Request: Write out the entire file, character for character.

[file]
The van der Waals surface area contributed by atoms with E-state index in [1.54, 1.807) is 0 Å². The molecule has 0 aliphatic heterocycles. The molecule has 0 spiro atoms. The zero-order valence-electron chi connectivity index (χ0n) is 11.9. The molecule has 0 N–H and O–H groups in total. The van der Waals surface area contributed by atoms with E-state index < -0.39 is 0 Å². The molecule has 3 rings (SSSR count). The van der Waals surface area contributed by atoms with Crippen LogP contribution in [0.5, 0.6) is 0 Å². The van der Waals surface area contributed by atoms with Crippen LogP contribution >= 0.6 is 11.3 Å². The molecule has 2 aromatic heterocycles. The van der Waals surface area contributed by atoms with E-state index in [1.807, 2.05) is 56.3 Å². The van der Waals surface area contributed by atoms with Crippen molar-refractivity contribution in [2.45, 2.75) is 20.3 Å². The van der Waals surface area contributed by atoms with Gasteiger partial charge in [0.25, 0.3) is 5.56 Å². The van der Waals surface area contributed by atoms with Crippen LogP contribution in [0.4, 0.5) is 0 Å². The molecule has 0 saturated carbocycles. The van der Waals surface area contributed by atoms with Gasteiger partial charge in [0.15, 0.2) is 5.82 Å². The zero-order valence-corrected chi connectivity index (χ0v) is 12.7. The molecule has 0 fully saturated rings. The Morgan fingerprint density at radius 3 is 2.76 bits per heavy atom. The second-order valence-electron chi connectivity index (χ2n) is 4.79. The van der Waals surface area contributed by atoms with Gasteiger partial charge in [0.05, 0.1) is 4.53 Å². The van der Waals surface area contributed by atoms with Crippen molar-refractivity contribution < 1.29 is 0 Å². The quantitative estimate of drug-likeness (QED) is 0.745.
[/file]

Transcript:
The van der Waals surface area contributed by atoms with E-state index in [1.54, 1.807) is 0 Å². The molecule has 0 aliphatic heterocycles. The molecule has 0 spiro atoms. The zero-order valence-electron chi connectivity index (χ0n) is 11.9. The molecule has 0 N–H and O–H groups in total. The van der Waals surface area contributed by atoms with E-state index < -0.39 is 0 Å². The molecule has 3 rings (SSSR count). The van der Waals surface area contributed by atoms with Crippen LogP contribution in [0.5, 0.6) is 0 Å². The van der Waals surface area contributed by atoms with Crippen LogP contribution >= 0.6 is 11.3 Å². The molecule has 2 aromatic heterocycles. The van der Waals surface area contributed by atoms with E-state index in [1.807, 2.05) is 56.3 Å². The van der Waals surface area contributed by atoms with Crippen molar-refractivity contribution in [2.45, 2.75) is 20.3 Å². The van der Waals surface area contributed by atoms with Gasteiger partial charge in [0.25, 0.3) is 5.56 Å². The van der Waals surface area contributed by atoms with Crippen LogP contribution in [0.4, 0.5) is 0 Å². The molecule has 0 saturated carbocycles. The van der Waals surface area contributed by atoms with Gasteiger partial charge in [0.15, 0.2) is 5.82 Å². The zero-order valence-corrected chi connectivity index (χ0v) is 12.7. The molecule has 0 fully saturated rings. The Morgan fingerprint density at radius 3 is 2.76 bits per heavy atom. The second-order valence-electron chi connectivity index (χ2n) is 4.79. The van der Waals surface area contributed by atoms with Gasteiger partial charge in [0.05, 0.1) is 4.53 Å². The van der Waals surface area contributed by atoms with Crippen molar-refractivity contribution < 1.29 is 0 Å². The quantitative estimate of drug-likeness (QED) is 0.745.